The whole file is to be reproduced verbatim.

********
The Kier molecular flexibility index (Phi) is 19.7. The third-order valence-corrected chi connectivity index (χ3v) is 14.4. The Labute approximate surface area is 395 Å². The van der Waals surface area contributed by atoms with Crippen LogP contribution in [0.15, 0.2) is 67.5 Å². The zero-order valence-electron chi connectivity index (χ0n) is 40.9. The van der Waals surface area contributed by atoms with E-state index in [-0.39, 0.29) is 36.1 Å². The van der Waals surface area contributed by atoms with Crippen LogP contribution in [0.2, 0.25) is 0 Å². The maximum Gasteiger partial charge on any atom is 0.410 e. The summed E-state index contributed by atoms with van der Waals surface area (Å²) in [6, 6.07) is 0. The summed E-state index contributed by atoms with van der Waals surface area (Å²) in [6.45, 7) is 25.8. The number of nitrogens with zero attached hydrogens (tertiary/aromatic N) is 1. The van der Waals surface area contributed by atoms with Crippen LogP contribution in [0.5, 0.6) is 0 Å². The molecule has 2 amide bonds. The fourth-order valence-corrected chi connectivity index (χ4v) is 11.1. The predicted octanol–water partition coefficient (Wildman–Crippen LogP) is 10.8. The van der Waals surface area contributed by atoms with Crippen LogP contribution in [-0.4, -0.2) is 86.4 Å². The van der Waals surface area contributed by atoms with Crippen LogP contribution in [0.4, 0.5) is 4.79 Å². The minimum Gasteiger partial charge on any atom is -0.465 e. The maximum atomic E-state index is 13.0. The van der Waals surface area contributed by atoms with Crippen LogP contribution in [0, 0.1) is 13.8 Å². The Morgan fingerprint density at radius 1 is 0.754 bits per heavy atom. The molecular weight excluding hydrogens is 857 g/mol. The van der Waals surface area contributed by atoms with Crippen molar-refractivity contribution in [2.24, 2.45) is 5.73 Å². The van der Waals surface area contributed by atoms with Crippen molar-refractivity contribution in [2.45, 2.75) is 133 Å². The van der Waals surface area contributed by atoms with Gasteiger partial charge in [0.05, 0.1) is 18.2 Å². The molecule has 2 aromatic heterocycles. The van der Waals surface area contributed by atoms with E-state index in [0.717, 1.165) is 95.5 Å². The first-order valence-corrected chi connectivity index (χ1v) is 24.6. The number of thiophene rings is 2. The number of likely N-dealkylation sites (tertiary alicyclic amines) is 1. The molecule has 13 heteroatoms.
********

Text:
The Kier molecular flexibility index (Phi) is 19.7. The third-order valence-corrected chi connectivity index (χ3v) is 14.4. The Labute approximate surface area is 395 Å². The van der Waals surface area contributed by atoms with Crippen LogP contribution in [0.15, 0.2) is 67.5 Å². The zero-order valence-electron chi connectivity index (χ0n) is 40.9. The van der Waals surface area contributed by atoms with E-state index in [-0.39, 0.29) is 36.1 Å². The van der Waals surface area contributed by atoms with Crippen LogP contribution in [0.2, 0.25) is 0 Å². The maximum Gasteiger partial charge on any atom is 0.410 e. The summed E-state index contributed by atoms with van der Waals surface area (Å²) in [6, 6.07) is 0. The summed E-state index contributed by atoms with van der Waals surface area (Å²) in [6.45, 7) is 25.8. The number of nitrogens with zero attached hydrogens (tertiary/aromatic N) is 1. The van der Waals surface area contributed by atoms with Crippen LogP contribution in [0.5, 0.6) is 0 Å². The molecule has 2 amide bonds. The fourth-order valence-corrected chi connectivity index (χ4v) is 11.1. The predicted octanol–water partition coefficient (Wildman–Crippen LogP) is 10.8. The van der Waals surface area contributed by atoms with Crippen LogP contribution in [-0.4, -0.2) is 86.4 Å². The van der Waals surface area contributed by atoms with Crippen LogP contribution in [0.4, 0.5) is 4.79 Å². The minimum Gasteiger partial charge on any atom is -0.465 e. The maximum atomic E-state index is 13.0. The van der Waals surface area contributed by atoms with Crippen LogP contribution in [0, 0.1) is 13.8 Å². The Morgan fingerprint density at radius 1 is 0.754 bits per heavy atom. The molecular weight excluding hydrogens is 857 g/mol. The van der Waals surface area contributed by atoms with Crippen molar-refractivity contribution in [2.24, 2.45) is 5.73 Å². The van der Waals surface area contributed by atoms with Crippen molar-refractivity contribution in [2.45, 2.75) is 133 Å². The van der Waals surface area contributed by atoms with Gasteiger partial charge in [0.05, 0.1) is 18.2 Å². The molecule has 2 aromatic heterocycles. The van der Waals surface area contributed by atoms with E-state index in [0.717, 1.165) is 95.5 Å². The first-order valence-corrected chi connectivity index (χ1v) is 24.6. The number of thiophene rings is 2. The number of likely N-dealkylation sites (tertiary alicyclic amines) is 1. The molecule has 13 heteroatoms.